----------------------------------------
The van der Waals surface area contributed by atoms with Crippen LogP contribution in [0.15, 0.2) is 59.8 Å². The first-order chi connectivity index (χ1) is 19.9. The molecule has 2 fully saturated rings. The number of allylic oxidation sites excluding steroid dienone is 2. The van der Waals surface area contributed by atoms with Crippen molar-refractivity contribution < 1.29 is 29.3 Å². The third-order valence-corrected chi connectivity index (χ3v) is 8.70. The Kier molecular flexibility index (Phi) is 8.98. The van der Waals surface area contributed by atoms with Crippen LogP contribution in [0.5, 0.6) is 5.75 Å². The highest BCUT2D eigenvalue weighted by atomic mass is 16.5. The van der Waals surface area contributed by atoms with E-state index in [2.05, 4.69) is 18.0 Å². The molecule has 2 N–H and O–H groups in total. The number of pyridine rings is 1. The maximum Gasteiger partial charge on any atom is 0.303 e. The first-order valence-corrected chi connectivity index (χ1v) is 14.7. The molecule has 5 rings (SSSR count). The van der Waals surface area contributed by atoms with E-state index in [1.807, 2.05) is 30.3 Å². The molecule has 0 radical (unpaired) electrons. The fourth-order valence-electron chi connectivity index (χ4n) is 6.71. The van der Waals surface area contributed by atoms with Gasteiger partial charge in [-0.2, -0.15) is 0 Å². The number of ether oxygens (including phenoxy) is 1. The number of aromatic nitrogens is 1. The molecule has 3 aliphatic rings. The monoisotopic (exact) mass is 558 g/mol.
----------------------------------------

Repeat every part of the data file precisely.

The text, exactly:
The van der Waals surface area contributed by atoms with Crippen LogP contribution in [0.15, 0.2) is 59.8 Å². The first-order chi connectivity index (χ1) is 19.9. The molecule has 2 fully saturated rings. The number of allylic oxidation sites excluding steroid dienone is 2. The van der Waals surface area contributed by atoms with Crippen molar-refractivity contribution < 1.29 is 29.3 Å². The third-order valence-corrected chi connectivity index (χ3v) is 8.70. The Kier molecular flexibility index (Phi) is 8.98. The van der Waals surface area contributed by atoms with Crippen LogP contribution in [0.5, 0.6) is 5.75 Å². The highest BCUT2D eigenvalue weighted by atomic mass is 16.5. The van der Waals surface area contributed by atoms with E-state index in [2.05, 4.69) is 18.0 Å². The molecule has 2 N–H and O–H groups in total. The number of pyridine rings is 1. The maximum Gasteiger partial charge on any atom is 0.303 e. The first-order valence-corrected chi connectivity index (χ1v) is 14.7. The molecule has 5 rings (SSSR count). The van der Waals surface area contributed by atoms with E-state index in [1.807, 2.05) is 30.3 Å². The molecule has 0 radical (unpaired) electrons. The fourth-order valence-electron chi connectivity index (χ4n) is 6.71. The van der Waals surface area contributed by atoms with Gasteiger partial charge in [-0.2, -0.15) is 0 Å². The number of ether oxygens (including phenoxy) is 1. The number of aromatic nitrogens is 1. The molecule has 3 aliphatic rings. The monoisotopic (exact) mass is 558 g/mol.